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Life Inside

Prisoner to Violence

After a bloody fight in the yard, an inmate reflects on his behavior.

This article was published in collaboration with Vice.

Slant whispers and looming stares pass through the prison yard around 3:30 p.m. It’s July, and hotter than usual on Michigan’s upper peninsula.

Gatherings of inmates begin to form: eight by the pull-up bars, four on the basketball court, nine behind the phones. The air is barely breathable with all the tension, which has built up ever since an act of disrespect—the breaking of a gang sign—earlier at chow.

Everyone here has their war story. We’re all long-conditioned by a street life, the hustling, the fistfights. Seasoned from past penitentiary wars, time in the hole, lifting law books in laundry bags for exercise, one thousand push-ups a day. Institutionalized.

But when I look at my friends and homeboys whom I’ve known for awhile, or grew up with, what I see is fear, confusion. Expressions I know too well from staring in my own mirror, trying to remember myself, trying to remember my home. I know there was something before this: my family, an old life. But to think that far back, to try to reconstruct my own innocence and even frailty, would hurt my soul—and a memory of home shouldn’t hurt.

Suddenly, my group of inmates storms one side of the yard.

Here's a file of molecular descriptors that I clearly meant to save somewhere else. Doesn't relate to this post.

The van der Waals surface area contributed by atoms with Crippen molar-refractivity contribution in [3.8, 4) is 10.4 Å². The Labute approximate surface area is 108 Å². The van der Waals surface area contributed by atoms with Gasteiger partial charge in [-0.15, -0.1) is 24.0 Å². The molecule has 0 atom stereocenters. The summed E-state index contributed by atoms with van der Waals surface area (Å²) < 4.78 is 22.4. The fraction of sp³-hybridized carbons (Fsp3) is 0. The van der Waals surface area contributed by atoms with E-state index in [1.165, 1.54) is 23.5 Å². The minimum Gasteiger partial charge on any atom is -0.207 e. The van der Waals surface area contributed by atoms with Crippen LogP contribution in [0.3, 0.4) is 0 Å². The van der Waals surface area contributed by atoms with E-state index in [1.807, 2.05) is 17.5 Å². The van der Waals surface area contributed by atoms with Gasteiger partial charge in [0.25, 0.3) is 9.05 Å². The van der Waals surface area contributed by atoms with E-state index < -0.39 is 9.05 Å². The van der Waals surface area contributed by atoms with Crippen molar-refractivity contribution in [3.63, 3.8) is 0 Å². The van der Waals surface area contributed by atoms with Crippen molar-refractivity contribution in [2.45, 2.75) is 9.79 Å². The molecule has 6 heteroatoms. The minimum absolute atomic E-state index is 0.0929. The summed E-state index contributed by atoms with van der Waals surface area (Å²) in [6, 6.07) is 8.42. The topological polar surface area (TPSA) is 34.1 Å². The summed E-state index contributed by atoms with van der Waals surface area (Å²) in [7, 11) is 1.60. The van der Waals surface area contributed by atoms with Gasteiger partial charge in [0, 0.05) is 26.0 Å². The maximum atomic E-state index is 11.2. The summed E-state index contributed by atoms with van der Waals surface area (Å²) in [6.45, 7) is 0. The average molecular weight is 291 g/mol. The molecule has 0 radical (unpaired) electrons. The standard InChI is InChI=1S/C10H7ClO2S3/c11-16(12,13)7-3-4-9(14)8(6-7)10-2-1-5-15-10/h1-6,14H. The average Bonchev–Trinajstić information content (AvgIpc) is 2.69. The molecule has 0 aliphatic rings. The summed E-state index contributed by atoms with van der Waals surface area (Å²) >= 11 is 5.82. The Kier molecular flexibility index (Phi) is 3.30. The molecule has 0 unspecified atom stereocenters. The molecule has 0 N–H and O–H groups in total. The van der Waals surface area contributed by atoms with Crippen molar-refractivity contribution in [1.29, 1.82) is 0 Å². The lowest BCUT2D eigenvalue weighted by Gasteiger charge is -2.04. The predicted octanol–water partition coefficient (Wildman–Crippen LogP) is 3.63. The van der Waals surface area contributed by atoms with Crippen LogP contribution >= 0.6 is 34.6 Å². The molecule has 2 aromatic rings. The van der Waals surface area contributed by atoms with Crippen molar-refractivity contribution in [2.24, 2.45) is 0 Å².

I feel nothing further as I dash across the court and plunge a self-made shank into a combatant’s jaw, neck, and chest; then into another’s, feeling the rusty metal penetrate flesh with every swing and whack.

“Wassup now!” I yell, as a barrage of my wild punches meets another victim.

Officers with squawking walkie-talkies soon position themselves to regain control of the yard. A gas canister bounces onto the basketball court, spewing out white, thick smoke. It’s followed by another, until the yard is fogged with tear gas. “Get on the fucking ground!” I hear. Inmates scatter, coughing blood—but I never learned how to stop when I got started.

My eyes and face burn as I prowl through the smoke, looking for the rest of the fight. Someone else’s blood is crusted on my knuckles.

I’m not thinking. I’m not human. I’m what a prison made of me. “Get the fuck on the ground!” the officer yells, pointing his taser at my body. I don’t comply. I keep that slow, dragging saunter, striding over the defeated inmates. “Don’t move!” another officer says, before positioning himself to shoot.

Then, in one swift motion, my body stiffens before I smack the ground, the volts bouncing violently inside of me until everything is black.

Dizzy and distraught, I awake in a single-man cell with a yellow piece of paper resting on my chest. I’m naked, and my body, all of a sudden, is cold and aching.

There’s a blue jumpsuit on the green mat; the cell itself has not been cleaned since the last occupant.